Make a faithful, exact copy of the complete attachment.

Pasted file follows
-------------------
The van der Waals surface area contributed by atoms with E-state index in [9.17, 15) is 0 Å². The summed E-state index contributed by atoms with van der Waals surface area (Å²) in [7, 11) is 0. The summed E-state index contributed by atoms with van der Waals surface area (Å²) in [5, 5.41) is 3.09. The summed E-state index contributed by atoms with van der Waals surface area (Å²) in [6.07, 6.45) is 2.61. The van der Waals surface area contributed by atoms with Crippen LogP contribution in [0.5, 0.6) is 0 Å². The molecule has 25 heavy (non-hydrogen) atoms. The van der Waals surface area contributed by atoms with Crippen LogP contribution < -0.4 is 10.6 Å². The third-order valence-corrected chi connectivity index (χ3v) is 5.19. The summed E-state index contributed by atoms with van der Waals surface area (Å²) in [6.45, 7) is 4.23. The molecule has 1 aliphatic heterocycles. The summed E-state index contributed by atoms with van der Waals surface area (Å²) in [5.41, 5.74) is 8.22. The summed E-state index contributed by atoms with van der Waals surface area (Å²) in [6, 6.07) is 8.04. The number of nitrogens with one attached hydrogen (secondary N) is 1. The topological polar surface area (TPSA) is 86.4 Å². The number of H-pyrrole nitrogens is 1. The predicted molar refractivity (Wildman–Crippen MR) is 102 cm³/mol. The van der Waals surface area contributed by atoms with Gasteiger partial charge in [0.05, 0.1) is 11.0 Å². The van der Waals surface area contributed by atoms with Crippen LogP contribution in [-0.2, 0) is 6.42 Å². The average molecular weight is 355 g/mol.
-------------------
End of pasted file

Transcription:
The van der Waals surface area contributed by atoms with E-state index in [9.17, 15) is 0 Å². The summed E-state index contributed by atoms with van der Waals surface area (Å²) in [7, 11) is 0. The summed E-state index contributed by atoms with van der Waals surface area (Å²) in [5, 5.41) is 3.09. The summed E-state index contributed by atoms with van der Waals surface area (Å²) in [6.07, 6.45) is 2.61. The van der Waals surface area contributed by atoms with Crippen LogP contribution in [0.5, 0.6) is 0 Å². The molecule has 25 heavy (non-hydrogen) atoms. The van der Waals surface area contributed by atoms with Crippen LogP contribution < -0.4 is 10.6 Å². The third-order valence-corrected chi connectivity index (χ3v) is 5.19. The summed E-state index contributed by atoms with van der Waals surface area (Å²) in [6.45, 7) is 4.23. The molecule has 1 aliphatic heterocycles. The summed E-state index contributed by atoms with van der Waals surface area (Å²) in [5.41, 5.74) is 8.22. The summed E-state index contributed by atoms with van der Waals surface area (Å²) in [6, 6.07) is 8.04. The number of nitrogens with one attached hydrogen (secondary N) is 1. The topological polar surface area (TPSA) is 86.4 Å². The number of H-pyrrole nitrogens is 1. The predicted molar refractivity (Wildman–Crippen MR) is 102 cm³/mol. The van der Waals surface area contributed by atoms with Gasteiger partial charge in [0.05, 0.1) is 11.0 Å². The van der Waals surface area contributed by atoms with Crippen LogP contribution in [-0.2, 0) is 6.42 Å². The average molecular weight is 355 g/mol.